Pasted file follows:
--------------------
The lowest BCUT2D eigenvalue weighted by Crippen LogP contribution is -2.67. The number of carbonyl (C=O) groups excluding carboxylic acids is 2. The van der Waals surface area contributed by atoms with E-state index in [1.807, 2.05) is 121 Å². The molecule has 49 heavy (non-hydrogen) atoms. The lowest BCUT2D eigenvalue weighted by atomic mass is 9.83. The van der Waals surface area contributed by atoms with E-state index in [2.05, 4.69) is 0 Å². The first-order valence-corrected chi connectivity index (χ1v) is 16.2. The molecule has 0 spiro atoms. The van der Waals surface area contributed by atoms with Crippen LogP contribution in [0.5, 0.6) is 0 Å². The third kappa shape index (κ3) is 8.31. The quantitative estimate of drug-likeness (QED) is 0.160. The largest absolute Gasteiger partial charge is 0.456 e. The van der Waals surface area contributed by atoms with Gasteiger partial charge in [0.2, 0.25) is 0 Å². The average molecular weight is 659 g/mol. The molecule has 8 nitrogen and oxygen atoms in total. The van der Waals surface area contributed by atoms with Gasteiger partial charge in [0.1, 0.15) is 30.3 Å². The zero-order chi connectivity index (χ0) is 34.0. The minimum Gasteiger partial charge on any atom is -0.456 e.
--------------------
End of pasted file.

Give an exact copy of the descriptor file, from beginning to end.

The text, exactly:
The lowest BCUT2D eigenvalue weighted by Crippen LogP contribution is -2.67. The number of carbonyl (C=O) groups excluding carboxylic acids is 2. The van der Waals surface area contributed by atoms with E-state index in [1.807, 2.05) is 121 Å². The molecule has 49 heavy (non-hydrogen) atoms. The lowest BCUT2D eigenvalue weighted by atomic mass is 9.83. The van der Waals surface area contributed by atoms with E-state index in [2.05, 4.69) is 0 Å². The first-order valence-corrected chi connectivity index (χ1v) is 16.2. The molecule has 0 spiro atoms. The van der Waals surface area contributed by atoms with Crippen LogP contribution in [0.5, 0.6) is 0 Å². The third kappa shape index (κ3) is 8.31. The quantitative estimate of drug-likeness (QED) is 0.160. The largest absolute Gasteiger partial charge is 0.456 e. The van der Waals surface area contributed by atoms with Gasteiger partial charge in [0.2, 0.25) is 0 Å². The average molecular weight is 659 g/mol. The molecule has 8 nitrogen and oxygen atoms in total. The van der Waals surface area contributed by atoms with Gasteiger partial charge in [0.1, 0.15) is 30.3 Å². The zero-order chi connectivity index (χ0) is 34.0. The minimum Gasteiger partial charge on any atom is -0.456 e.